Atopic Dermatitis

Definition | Causes | Symptoms | Diagnosis | Treatment | Pictures
This page contains a detailed discussion of atopy.
If you would prefer a briefer introduction refer to Novartis' brochure: An Introduction to Skin Allergies in Dogs

What is atopy?

Atopy, or atopic dermatitis, is an allergic skin disease that causes pruritus (itching). It is one of the two most common skin allergies in dogs and cats, along with fleas.

Causes

With atopy, the dog's immune system "overreacts" to foreign substances (allergens or antigens) in the environment. Typical allergens that cause atopy include pollens (from grasses, weeds and trees), dust mites and moulds. It was once thought that these allergens were inhaled (similar to asthma in people). It is now known that absorption of allergens through the skin is more important. Atopy is inherited, but it is a complex disease and its causes are not fully understood.

atopic dog

Symptoms

Pets with atopy will often itch all over, initially with no signs of any rash or skin lesions. Eventually, scratching, chewing and licking will cause redness, hair loss, dry flaky skin and a variety of other signs.

In dogs, the most commonly affected areas are the feet and legs, ears, face, armpits and underbelly. Affected dogs will lick their feet, scratch all over and sometimes rub their face on the ground. Saliva may stain white hair a reddish-brown colour, especially on the feet.

Often the first signs (and sometimes the only signs) occur in the ears. Redness in the ears or recurrent ear canal infections may be a sign of atopy.

Pictures of some of the symptoms of atopic dermatitis are shown at the bottom of this page.

Cats with atopy will commonly lick themselves, although their owner will not always see this. Typical signs include areas of hair loss or raw, inflamed skin lesions. Multiple small scabs over the body, and rubbing of the face, neck and ears may also be seen. Hair in the vomit or faeces may indicate excessive licking.

The first signs of atopy are usually seen between 1 and 3 years of age, though this is variable. Some puppies can show signs of atopy at 8-10weeks, and older dogs may also develop atopy, particularly if they have been introduced to a new environment in the last few years.

Infections often occur as a result of the constant biting and scratching, and make the problem much worse.

Atopy may be either seasonal or year-round. It is common for animals to be allergic to more than one thing, which can make diagnosis difficult. Atopy will usually get worse every year, and a seasonal allergy will often develop into a year-round problem.

Diagnosis

There is no specific test for atopy. Diagnosis depends on careful consideration of all the presenting signs, and ruling out all other diseases that could be responsible. Other diseases that could cause pruritus include fleas, mites, bacterial and fungal infections, and food allergies.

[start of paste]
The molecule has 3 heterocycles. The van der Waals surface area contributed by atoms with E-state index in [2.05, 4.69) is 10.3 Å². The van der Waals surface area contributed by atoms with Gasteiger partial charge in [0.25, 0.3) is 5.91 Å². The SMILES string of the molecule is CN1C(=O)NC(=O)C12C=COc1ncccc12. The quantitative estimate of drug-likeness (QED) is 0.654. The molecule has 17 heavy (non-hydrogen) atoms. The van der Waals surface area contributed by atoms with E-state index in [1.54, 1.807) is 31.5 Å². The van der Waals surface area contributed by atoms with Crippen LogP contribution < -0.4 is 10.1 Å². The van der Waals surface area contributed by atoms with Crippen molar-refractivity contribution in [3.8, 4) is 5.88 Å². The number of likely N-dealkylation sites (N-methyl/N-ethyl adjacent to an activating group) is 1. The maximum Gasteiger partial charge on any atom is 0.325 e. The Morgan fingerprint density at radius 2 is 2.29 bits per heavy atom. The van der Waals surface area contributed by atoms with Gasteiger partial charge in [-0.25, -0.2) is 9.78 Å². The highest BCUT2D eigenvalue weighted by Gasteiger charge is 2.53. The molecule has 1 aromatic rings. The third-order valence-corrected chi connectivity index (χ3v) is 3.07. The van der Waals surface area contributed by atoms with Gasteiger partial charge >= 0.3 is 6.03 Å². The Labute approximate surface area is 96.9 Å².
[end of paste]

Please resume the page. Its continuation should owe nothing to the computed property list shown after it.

Diagnosis will involve some or all of the following:

Some of these tests may need to be done more than once before a final diagnosis is made, or repeated later during the course of the disease.

Treatment

It is important to realise that atopy is a condition that usually requires life-long management. There is usually no complete cure, but most cases can be successfully controlled. A number of different treatments may need to be tried, or used in combination before a successful result is found. Even then, treatment modifications over the life of the dog are to be expected.

It is also important to understand the concept of the "itching threshold". A certain number of allergens may be well tolerated by your dog, and cause no signs of disease. But a small increase in the allergen load, may be enough to push the dog 'over the edge'. Other factors such as some fleas or a mild infection, a change in the environment, stress or boredom, may be enough to initiate itching and other clinical signs. The good news out of this is that we don't need to cure all of your dog's allergies. We just need to keep things down to a level where they experience little or no discomfort from them.

There are numerous options available, and usually the best result will be achieved with a combination of treatments. A number of factors need to be considered, including seasonality, the amount of skin involved, risks and cost. We'll work with you in coming up with the most practical treatment plan for you and your pet.

If you have any other questions about managing your pet's atopy, please phone us or make an appointment.

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